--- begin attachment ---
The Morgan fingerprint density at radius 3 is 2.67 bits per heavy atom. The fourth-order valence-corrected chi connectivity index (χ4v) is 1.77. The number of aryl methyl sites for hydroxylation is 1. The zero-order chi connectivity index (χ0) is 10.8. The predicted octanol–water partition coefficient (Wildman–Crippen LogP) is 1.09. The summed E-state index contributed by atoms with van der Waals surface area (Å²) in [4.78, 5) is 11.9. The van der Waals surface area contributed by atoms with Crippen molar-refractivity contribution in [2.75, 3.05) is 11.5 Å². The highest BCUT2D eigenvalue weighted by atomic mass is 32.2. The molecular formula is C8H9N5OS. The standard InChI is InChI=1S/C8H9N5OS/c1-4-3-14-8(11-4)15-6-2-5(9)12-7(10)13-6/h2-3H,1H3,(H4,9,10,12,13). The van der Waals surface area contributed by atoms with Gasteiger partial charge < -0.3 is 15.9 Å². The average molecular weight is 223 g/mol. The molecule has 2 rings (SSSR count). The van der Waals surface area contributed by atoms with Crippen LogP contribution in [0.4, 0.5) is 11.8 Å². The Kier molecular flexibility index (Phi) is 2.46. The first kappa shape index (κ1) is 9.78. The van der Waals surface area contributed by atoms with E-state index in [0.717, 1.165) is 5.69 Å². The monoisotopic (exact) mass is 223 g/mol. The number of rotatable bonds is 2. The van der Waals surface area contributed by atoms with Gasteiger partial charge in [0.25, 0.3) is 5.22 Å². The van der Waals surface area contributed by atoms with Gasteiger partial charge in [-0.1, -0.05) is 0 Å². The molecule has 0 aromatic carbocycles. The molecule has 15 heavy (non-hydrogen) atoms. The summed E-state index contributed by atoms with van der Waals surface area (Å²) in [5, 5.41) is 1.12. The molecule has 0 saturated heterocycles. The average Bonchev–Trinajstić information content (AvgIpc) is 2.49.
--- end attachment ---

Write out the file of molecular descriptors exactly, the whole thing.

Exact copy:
The Morgan fingerprint density at radius 3 is 2.67 bits per heavy atom. The fourth-order valence-corrected chi connectivity index (χ4v) is 1.77. The number of aryl methyl sites for hydroxylation is 1. The zero-order chi connectivity index (χ0) is 10.8. The predicted octanol–water partition coefficient (Wildman–Crippen LogP) is 1.09. The summed E-state index contributed by atoms with van der Waals surface area (Å²) in [4.78, 5) is 11.9. The van der Waals surface area contributed by atoms with Crippen molar-refractivity contribution in [2.75, 3.05) is 11.5 Å². The highest BCUT2D eigenvalue weighted by atomic mass is 32.2. The molecular formula is C8H9N5OS. The standard InChI is InChI=1S/C8H9N5OS/c1-4-3-14-8(11-4)15-6-2-5(9)12-7(10)13-6/h2-3H,1H3,(H4,9,10,12,13). The van der Waals surface area contributed by atoms with Gasteiger partial charge < -0.3 is 15.9 Å². The average molecular weight is 223 g/mol. The molecule has 2 rings (SSSR count). The van der Waals surface area contributed by atoms with Crippen LogP contribution in [0.4, 0.5) is 11.8 Å². The Kier molecular flexibility index (Phi) is 2.46. The first kappa shape index (κ1) is 9.78. The van der Waals surface area contributed by atoms with E-state index in [0.717, 1.165) is 5.69 Å². The monoisotopic (exact) mass is 223 g/mol. The number of rotatable bonds is 2. The van der Waals surface area contributed by atoms with Gasteiger partial charge in [0.25, 0.3) is 5.22 Å². The van der Waals surface area contributed by atoms with Gasteiger partial charge in [-0.1, -0.05) is 0 Å². The molecule has 0 aromatic carbocycles. The molecule has 15 heavy (non-hydrogen) atoms. The summed E-state index contributed by atoms with van der Waals surface area (Å²) in [5, 5.41) is 1.12. The molecule has 0 saturated heterocycles. The average Bonchev–Trinajstić information content (AvgIpc) is 2.49.